The westernmost among the emerging nations of the Pacific, the Republic of Palau (or Belau), population more than 15,000, is divided into 16 separate states, each with its own governor, lieutenant governor, and legislature. Most state populations are very small, and one wonders if anyone has time for anything but government, American style and democratic though it may be.
An example is Peleliu, the tragic island where more than 13,000 Americans and Japanese died during less than three months of fighting, often hand to hand, in the autumn of 1944. Pat and I went to Peleliu from Koror, the republic's capital, by speedboat, a wave-tossing, rear-slapping 45 minutes, and arrived to discover it was election day, with five candidates running for governor. Although Peleliu claims a population of 2,000 people, only 400 actually live there. More registered voters live in Koror than on their home island, and 800 send votes from Guam. The situation is similar in Palau's other states.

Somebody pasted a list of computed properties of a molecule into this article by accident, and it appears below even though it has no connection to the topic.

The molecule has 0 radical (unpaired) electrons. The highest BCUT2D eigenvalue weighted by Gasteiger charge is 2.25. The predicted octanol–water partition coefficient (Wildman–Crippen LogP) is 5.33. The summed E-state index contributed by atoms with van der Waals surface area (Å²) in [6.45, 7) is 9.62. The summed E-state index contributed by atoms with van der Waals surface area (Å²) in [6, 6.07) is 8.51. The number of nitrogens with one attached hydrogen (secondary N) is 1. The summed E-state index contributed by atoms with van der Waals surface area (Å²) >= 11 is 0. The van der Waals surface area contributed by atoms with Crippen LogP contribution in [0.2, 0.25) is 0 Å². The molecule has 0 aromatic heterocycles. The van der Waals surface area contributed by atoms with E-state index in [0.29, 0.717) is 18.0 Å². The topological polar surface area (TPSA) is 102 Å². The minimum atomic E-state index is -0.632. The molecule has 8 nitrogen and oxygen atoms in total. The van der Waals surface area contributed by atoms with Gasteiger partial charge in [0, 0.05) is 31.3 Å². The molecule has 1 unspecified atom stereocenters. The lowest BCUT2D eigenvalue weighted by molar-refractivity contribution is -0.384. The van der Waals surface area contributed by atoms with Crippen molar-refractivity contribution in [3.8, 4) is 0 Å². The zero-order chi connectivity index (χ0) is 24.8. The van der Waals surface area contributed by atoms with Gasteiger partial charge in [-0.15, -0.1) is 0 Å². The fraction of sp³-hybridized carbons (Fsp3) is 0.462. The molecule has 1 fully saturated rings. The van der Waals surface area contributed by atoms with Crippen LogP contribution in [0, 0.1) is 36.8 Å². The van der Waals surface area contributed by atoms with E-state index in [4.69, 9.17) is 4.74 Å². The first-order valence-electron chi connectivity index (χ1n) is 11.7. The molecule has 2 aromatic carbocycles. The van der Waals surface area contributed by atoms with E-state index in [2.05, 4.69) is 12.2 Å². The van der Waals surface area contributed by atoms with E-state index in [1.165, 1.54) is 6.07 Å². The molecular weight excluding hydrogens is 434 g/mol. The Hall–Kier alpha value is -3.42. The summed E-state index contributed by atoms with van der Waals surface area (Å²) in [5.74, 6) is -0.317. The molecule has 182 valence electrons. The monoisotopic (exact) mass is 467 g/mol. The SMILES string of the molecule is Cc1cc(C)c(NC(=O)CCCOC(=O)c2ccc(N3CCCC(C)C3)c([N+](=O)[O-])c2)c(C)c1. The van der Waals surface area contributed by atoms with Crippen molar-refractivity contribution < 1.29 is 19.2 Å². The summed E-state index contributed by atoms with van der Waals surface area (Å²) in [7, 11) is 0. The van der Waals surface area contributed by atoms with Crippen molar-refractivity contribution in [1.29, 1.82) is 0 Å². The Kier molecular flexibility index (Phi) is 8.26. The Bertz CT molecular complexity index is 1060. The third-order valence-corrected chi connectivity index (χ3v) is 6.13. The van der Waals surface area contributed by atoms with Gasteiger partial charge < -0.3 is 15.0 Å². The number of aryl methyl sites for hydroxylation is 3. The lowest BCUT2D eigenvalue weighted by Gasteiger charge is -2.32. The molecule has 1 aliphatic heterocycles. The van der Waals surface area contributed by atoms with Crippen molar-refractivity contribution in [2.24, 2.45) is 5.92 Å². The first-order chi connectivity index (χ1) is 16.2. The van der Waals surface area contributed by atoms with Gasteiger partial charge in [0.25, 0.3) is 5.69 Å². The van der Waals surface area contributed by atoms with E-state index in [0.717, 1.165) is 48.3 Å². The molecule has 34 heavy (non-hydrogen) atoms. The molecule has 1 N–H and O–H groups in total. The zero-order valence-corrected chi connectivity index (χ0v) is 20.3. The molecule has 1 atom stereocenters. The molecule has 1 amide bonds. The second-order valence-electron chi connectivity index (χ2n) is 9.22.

A current joke puts a laugh in the truth. A man walks into a bar in Koror and calls out, "Hey, Governor!" And half the men in the place stand up.
But that's only the state story. The national government is headed by President Lazarus Salii, followed by a vice president, a cabinet responsible for five ministries, a judiciary, and a legislature with a 16-member house and a 14-member senate.
The there's the hereditary leadership. Each village has ten chiefs, ranked in importance. And, dividing the island group, there are two paramount chiefs. Never, I thought, have so few been governed by so many.
(See also: Never was so much owed by so many to so few.)
-- (talk) 22:10, 18 May 2018 (UTC)